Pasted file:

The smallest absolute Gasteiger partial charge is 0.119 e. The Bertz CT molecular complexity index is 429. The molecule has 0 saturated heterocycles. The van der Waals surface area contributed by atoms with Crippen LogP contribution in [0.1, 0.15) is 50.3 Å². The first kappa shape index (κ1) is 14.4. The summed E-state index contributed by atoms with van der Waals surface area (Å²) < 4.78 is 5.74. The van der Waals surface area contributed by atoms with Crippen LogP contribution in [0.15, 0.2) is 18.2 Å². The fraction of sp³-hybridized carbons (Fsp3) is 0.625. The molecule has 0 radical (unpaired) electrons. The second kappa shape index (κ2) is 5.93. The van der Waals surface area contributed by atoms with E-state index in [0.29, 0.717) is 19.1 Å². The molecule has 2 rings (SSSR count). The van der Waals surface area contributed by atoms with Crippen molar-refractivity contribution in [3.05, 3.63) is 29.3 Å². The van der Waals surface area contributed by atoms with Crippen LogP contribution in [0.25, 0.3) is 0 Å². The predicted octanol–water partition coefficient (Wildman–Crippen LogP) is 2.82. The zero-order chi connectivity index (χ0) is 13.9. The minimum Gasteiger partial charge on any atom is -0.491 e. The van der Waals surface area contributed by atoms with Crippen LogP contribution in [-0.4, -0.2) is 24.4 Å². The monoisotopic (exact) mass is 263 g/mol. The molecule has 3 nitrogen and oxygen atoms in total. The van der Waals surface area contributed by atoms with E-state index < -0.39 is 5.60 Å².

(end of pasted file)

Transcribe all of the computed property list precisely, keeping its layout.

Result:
The smallest absolute Gasteiger partial charge is 0.119 e. The Bertz CT molecular complexity index is 429. The molecule has 0 saturated heterocycles. The van der Waals surface area contributed by atoms with Crippen LogP contribution in [0.1, 0.15) is 50.3 Å². The first kappa shape index (κ1) is 14.4. The summed E-state index contributed by atoms with van der Waals surface area (Å²) < 4.78 is 5.74. The van der Waals surface area contributed by atoms with Crippen LogP contribution in [0.15, 0.2) is 18.2 Å². The fraction of sp³-hybridized carbons (Fsp3) is 0.625. The molecule has 0 radical (unpaired) electrons. The second kappa shape index (κ2) is 5.93. The van der Waals surface area contributed by atoms with E-state index in [0.29, 0.717) is 19.1 Å². The molecule has 2 rings (SSSR count). The van der Waals surface area contributed by atoms with Crippen molar-refractivity contribution in [3.05, 3.63) is 29.3 Å². The van der Waals surface area contributed by atoms with Crippen LogP contribution in [0.25, 0.3) is 0 Å². The predicted octanol–water partition coefficient (Wildman–Crippen LogP) is 2.82. The zero-order chi connectivity index (χ0) is 13.9. The minimum Gasteiger partial charge on any atom is -0.491 e. The van der Waals surface area contributed by atoms with Crippen LogP contribution in [-0.4, -0.2) is 24.4 Å². The monoisotopic (exact) mass is 263 g/mol. The molecule has 3 nitrogen and oxygen atoms in total. The van der Waals surface area contributed by atoms with E-state index < -0.39 is 5.60 Å².